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Jean Delbeke, Delphine Pins, Géraldine Michaux, Marie-Chantal Wanet-Defalque, Simone Parrini, Claude Veraart; Electrical Stimulation of Anterior Visual Pathways in Retinitis Pigmentosa. Invest. Ophthalmol. Vis. Sci. 2001;42(1):291-297.
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purpose. To explore electrically induced phosphenes in blind patients with
retinitis pigmentosa (RP) in comparison with healthy subjects and to
develop a screening test for candidates for an optic nerve visual
methods. Phosphenes are obtained by charge balanced biphasic pulse stimulations
through a surface cathode over the closed eyelids and an anode near the
opposite ear. The resulting strength–duration relationship for
somatosensory, phosphene, and pain threshold has been recorded in five
RP patients as well as in 10 healthy volunteers.
results. In sighted subjects, the average rheobase and chronaxy for
phosphene perception are 0.28 mA and 3.07 msec, respectively. For pulse
durations longer than 2 msec, phosphenes are usually obtained at
current strengths below the level giving rise to any other electrically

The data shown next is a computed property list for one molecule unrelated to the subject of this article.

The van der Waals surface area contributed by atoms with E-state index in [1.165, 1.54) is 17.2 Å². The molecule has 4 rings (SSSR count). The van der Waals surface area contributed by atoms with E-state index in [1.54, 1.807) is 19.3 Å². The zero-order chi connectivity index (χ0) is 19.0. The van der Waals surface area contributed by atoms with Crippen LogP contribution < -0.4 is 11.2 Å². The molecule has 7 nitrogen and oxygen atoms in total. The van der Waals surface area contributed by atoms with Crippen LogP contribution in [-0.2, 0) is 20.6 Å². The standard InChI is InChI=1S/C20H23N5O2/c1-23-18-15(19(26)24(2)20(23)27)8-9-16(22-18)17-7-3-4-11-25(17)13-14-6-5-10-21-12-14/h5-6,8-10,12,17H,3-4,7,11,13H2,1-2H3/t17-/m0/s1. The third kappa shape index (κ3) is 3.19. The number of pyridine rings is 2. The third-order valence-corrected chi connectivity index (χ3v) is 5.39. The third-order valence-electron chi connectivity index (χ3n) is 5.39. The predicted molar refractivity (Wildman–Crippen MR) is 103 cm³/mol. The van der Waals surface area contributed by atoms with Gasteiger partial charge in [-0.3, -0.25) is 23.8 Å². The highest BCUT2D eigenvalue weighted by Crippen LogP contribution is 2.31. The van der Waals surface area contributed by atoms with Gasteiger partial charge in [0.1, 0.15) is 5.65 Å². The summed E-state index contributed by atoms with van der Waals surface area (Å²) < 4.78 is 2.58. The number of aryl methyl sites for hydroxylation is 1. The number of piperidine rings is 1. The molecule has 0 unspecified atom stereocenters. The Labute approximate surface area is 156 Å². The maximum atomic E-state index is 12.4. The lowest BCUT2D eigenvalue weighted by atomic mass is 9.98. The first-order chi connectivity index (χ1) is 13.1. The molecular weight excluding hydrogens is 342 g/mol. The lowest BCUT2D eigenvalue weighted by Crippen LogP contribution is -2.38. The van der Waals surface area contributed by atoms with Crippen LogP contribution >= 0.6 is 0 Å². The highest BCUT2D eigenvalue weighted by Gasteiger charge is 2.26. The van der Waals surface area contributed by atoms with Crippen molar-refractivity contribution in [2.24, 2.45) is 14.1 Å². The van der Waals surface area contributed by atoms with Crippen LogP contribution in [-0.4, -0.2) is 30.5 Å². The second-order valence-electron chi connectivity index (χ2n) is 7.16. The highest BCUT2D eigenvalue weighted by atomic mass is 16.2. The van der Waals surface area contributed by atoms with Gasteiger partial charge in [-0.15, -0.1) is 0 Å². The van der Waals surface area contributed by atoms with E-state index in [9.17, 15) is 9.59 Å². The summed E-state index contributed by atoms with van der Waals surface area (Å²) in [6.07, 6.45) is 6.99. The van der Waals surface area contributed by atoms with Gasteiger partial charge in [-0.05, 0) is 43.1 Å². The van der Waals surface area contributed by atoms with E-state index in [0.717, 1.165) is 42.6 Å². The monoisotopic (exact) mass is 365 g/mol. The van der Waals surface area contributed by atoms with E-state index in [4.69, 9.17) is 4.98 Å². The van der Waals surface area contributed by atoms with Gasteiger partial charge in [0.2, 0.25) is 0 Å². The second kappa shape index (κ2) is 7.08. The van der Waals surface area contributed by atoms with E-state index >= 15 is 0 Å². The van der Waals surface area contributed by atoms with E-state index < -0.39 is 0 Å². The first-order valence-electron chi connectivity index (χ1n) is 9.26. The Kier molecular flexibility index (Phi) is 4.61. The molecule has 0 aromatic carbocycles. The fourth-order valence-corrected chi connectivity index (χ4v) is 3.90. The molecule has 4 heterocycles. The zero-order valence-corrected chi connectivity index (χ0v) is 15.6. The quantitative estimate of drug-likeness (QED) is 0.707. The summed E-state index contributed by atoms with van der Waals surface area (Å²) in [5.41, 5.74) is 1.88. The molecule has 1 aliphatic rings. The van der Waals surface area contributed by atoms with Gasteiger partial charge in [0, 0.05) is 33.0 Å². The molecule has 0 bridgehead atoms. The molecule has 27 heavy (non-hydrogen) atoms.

generated sensation. In RP patients, however, phosphenes are not so
easily obtained. One in five had no visual response at all. Another
patient reported a flash perception for the longest pulse durations
only. Spontaneous phosphenes interfered heavily with the stimulation in
a third person. Finally, despite the higher threshold, two patients
displayed normally shaped strength–duration curves.
conclusions. The surface stimulation has proven harmless, adequate, and very helpful
to ascertain that the optic nerve can be electrically activated in
completely blind individuals. Long-duration stimulation pulses yield
very low phosphene thresholds in healthy subjects. Anterior visual
pathways activation requires higher currents in RP
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